PEZ Sez: This is the second in a series of reviews that chronicle the creation and build of this custom Moots RSL. In Part 1 we looked at the raw frame. Subsequent entries will look at the individual parts and components that went into this one of kind bike.
Maintaining my nod to clean aesthetics, I wanted to keep the front end appearance clean and uncluttered. So to avoid an unsightly big stack of spacers between the headset and bar stem, we lengthened the headtube from Moots’ standard length of 11cm to 12.5 for my frame, eliminating 15mm worth of spacers right there.
Then I went to CaneCreek.com, whose AER EC 34 headset (AER means ‘atmosphere’ in Latin) offered a low profile for the top bearing, about 8mm versus 16mm for the same bearing on their 110 series.
The AER shows off a very low stack height – this is all of it.
A lot of guys would choose this headset as a super trick ultra-light part, because it weighs only 46 grams, and in fact that’s it’s real reason for being, and Cane Creek is up front about it not being intended for long term use without recognizing some possible durability issues. Fair enough.
And while I wasn’t complaining about the weight, I really liked the low stack height.
We first saw Cane Creek’s AER headsets at Interbike in 2009, and Charles took some great pics of how much machining of unnecessary material takes place to peel out grams from every possible place.
The AER EC 34 uses a Norglide bearing for the top, which eliminates actual ball bearings which can weigh 16-20 grams for a normal 1-1/8th size headset. Instead, they use Norglide’s patented sliding bearing – two very smooth pieces of metal whose outer surface is coated in PTFE (which is the same material as DuPont’s trademarked ‘Teflon”coating) – the solid with the lowest coefficient of friction known to man. It’s darn slippery, and it works.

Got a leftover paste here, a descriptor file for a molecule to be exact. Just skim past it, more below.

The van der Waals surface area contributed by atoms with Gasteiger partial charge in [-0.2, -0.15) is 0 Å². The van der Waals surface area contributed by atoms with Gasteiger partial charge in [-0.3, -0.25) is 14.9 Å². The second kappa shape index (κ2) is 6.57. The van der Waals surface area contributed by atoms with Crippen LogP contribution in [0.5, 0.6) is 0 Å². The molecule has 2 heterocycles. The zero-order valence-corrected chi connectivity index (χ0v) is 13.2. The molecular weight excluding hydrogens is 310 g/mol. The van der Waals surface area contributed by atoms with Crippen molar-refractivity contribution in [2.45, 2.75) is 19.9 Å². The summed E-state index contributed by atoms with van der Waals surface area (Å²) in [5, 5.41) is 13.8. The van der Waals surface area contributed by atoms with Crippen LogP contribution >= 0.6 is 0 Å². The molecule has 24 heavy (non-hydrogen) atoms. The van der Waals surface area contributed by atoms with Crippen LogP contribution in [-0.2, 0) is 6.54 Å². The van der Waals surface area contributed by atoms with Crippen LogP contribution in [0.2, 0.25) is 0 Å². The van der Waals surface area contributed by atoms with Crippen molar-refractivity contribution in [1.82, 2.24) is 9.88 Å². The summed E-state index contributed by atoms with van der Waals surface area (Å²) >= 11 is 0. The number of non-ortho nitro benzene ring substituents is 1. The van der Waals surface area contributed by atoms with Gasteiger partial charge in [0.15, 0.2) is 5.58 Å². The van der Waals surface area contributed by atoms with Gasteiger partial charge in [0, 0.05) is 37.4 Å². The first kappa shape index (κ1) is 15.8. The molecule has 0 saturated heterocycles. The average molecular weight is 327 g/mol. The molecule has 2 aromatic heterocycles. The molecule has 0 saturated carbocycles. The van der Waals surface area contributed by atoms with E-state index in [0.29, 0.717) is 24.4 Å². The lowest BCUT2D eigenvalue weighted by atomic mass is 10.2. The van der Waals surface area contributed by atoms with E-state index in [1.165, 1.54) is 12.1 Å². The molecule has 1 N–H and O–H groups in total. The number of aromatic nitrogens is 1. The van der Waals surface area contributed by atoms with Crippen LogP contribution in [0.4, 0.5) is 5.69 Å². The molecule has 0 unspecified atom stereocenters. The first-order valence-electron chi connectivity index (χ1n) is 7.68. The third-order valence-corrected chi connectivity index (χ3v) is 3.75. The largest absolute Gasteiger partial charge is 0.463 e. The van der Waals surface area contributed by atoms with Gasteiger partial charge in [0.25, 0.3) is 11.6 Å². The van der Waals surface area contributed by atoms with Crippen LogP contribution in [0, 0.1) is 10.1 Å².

The arrow shows a concave section around the cap where material has been removed to shed weight.
The bottom uses traditional ball bearings in a normalized cup, to best handle the radial and axial loads that come when riding the bike, and offer better performance under steering and braking.
Arrow A shows the concavity where material has been machined away to reduce weight. Arrow B shows the shortened length of the bottom bearing cover, leaving the rubber seal exposed, again to reduce material and weight where it’s just not needed.
The only caveat is that they recommend replacing the Norglide bearing every 3000 or so miles, about every time you might change your chain. This may not last as long as a regular style headset, but the race swap takes about 5 minutes, so not really a big deal.
The replaceable Norglide bearing sits just inside the top cup, pictured here in the ZS44 model.
The Norglide produced bearing isn’t designed for longterm use, but is easy to replace.
On The Road
After logging several hundred kms on the bike from February a couple of issues did arise with this first generation Norglide-bearing from Cane Creek – which have been addressed in the “Series II” versions now being shipped.
First was the adjustment of the headset tension, which I found a bit finicky with the Norglide bearing. Essentially I struggled with tensions that were either too tight or too loose, and warranted a call to Jim Morrison, Cane Creek’s resident “Headset Guru | Design Engineer”. Jim really knows his stuff and over the course of a few emails and phone calls proved his primary interest was in answering my questions thoroughly.
The bottom line is that while the original version I’m running was their first generation of this type of design, they’ve improved and refined their manufacturing process to deliver tighter tolerances for a better fit, resulting in an easier setup, and better performance for their 2nd generation AER designs.
Let’s not forget what the whole Moots RSL package looks like.